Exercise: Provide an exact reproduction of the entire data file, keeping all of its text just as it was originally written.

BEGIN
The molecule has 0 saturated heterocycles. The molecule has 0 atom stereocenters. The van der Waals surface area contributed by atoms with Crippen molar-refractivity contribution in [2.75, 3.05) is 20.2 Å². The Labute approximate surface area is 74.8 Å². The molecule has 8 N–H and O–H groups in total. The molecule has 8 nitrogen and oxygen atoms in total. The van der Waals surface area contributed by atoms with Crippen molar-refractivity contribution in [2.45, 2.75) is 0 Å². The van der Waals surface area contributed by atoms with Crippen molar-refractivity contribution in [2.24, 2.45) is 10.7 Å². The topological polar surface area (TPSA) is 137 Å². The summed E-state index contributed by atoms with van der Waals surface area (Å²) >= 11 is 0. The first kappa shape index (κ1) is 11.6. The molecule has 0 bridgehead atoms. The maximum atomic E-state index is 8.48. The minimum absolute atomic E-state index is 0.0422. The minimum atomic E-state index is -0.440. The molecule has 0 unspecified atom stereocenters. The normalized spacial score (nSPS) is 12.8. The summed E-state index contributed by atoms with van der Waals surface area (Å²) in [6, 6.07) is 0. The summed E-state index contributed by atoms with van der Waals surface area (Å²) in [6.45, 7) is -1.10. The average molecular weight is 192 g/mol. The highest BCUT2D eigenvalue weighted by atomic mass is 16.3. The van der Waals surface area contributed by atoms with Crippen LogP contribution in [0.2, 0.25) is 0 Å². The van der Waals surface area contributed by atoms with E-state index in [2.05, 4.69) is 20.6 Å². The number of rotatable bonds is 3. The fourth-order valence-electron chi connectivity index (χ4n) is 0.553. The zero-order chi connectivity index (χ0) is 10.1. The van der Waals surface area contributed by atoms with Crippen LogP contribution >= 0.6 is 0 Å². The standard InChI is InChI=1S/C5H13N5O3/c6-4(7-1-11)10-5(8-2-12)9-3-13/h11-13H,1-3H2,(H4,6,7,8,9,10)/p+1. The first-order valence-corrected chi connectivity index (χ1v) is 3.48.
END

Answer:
The molecule has 0 saturated heterocycles. The molecule has 0 atom stereocenters. The van der Waals surface area contributed by atoms with Crippen molar-refractivity contribution in [2.75, 3.05) is 20.2 Å². The Labute approximate surface area is 74.8 Å². The molecule has 8 N–H and O–H groups in total. The molecule has 8 nitrogen and oxygen atoms in total. The van der Waals surface area contributed by atoms with Crippen molar-refractivity contribution in [2.45, 2.75) is 0 Å². The van der Waals surface area contributed by atoms with Crippen molar-refractivity contribution in [2.24, 2.45) is 10.7 Å². The topological polar surface area (TPSA) is 137 Å². The summed E-state index contributed by atoms with van der Waals surface area (Å²) >= 11 is 0. The first kappa shape index (κ1) is 11.6. The molecule has 0 bridgehead atoms. The maximum atomic E-state index is 8.48. The minimum absolute atomic E-state index is 0.0422. The minimum atomic E-state index is -0.440. The molecule has 0 unspecified atom stereocenters. The normalized spacial score (nSPS) is 12.8. The summed E-state index contributed by atoms with van der Waals surface area (Å²) in [6, 6.07) is 0. The summed E-state index contributed by atoms with van der Waals surface area (Å²) in [6.45, 7) is -1.10. The average molecular weight is 192 g/mol. The highest BCUT2D eigenvalue weighted by atomic mass is 16.3. The van der Waals surface area contributed by atoms with Crippen LogP contribution in [0.2, 0.25) is 0 Å². The van der Waals surface area contributed by atoms with E-state index in [2.05, 4.69) is 20.6 Å². The number of rotatable bonds is 3. The fourth-order valence-electron chi connectivity index (χ4n) is 0.553. The zero-order chi connectivity index (χ0) is 10.1. The van der Waals surface area contributed by atoms with Crippen LogP contribution >= 0.6 is 0 Å². The standard InChI is InChI=1S/C5H13N5O3/c6-4(7-1-11)10-5(8-2-12)9-3-13/h11-13H,1-3H2,(H4,6,7,8,9,10)/p+1. The first-order valence-corrected chi connectivity index (χ1v) is 3.48.